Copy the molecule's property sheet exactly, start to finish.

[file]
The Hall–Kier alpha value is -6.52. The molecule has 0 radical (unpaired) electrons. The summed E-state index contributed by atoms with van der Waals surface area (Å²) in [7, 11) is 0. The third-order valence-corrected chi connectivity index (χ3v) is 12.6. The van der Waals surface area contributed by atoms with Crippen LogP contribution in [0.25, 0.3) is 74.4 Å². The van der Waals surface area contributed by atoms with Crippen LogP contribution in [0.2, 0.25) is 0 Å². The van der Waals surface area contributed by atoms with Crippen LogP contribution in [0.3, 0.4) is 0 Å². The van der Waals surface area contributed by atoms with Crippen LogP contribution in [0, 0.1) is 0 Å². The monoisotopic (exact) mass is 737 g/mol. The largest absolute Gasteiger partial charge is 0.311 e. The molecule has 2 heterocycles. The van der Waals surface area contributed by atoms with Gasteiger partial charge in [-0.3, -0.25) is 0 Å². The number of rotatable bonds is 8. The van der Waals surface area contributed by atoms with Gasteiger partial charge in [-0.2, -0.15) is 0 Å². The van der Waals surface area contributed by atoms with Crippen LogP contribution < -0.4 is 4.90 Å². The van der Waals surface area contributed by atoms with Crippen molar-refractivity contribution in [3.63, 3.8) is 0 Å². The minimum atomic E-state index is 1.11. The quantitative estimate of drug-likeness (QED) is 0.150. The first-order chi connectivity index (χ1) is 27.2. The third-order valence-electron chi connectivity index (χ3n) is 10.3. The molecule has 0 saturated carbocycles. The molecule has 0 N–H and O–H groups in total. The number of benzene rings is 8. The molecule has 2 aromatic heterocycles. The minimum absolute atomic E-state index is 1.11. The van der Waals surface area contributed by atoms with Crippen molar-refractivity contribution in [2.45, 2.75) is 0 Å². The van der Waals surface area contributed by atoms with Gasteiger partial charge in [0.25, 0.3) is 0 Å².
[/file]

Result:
The Hall–Kier alpha value is -6.52. The molecule has 0 radical (unpaired) electrons. The summed E-state index contributed by atoms with van der Waals surface area (Å²) in [7, 11) is 0. The third-order valence-corrected chi connectivity index (χ3v) is 12.6. The van der Waals surface area contributed by atoms with Crippen LogP contribution in [0.25, 0.3) is 74.4 Å². The van der Waals surface area contributed by atoms with Crippen LogP contribution in [0.2, 0.25) is 0 Å². The van der Waals surface area contributed by atoms with Crippen LogP contribution in [0.3, 0.4) is 0 Å². The van der Waals surface area contributed by atoms with Crippen LogP contribution in [0, 0.1) is 0 Å². The monoisotopic (exact) mass is 737 g/mol. The largest absolute Gasteiger partial charge is 0.311 e. The molecule has 2 heterocycles. The van der Waals surface area contributed by atoms with Gasteiger partial charge in [-0.3, -0.25) is 0 Å². The number of rotatable bonds is 8. The van der Waals surface area contributed by atoms with Gasteiger partial charge in [-0.2, -0.15) is 0 Å². The van der Waals surface area contributed by atoms with Crippen LogP contribution < -0.4 is 4.90 Å². The van der Waals surface area contributed by atoms with Crippen molar-refractivity contribution in [3.63, 3.8) is 0 Å². The minimum atomic E-state index is 1.11. The quantitative estimate of drug-likeness (QED) is 0.150. The first-order chi connectivity index (χ1) is 27.2. The third-order valence-electron chi connectivity index (χ3n) is 10.3. The molecule has 0 saturated carbocycles. The molecule has 0 N–H and O–H groups in total. The number of benzene rings is 8. The molecule has 2 aromatic heterocycles. The minimum absolute atomic E-state index is 1.11. The van der Waals surface area contributed by atoms with Crippen molar-refractivity contribution in [2.45, 2.75) is 0 Å². The van der Waals surface area contributed by atoms with Gasteiger partial charge in [0.25, 0.3) is 0 Å².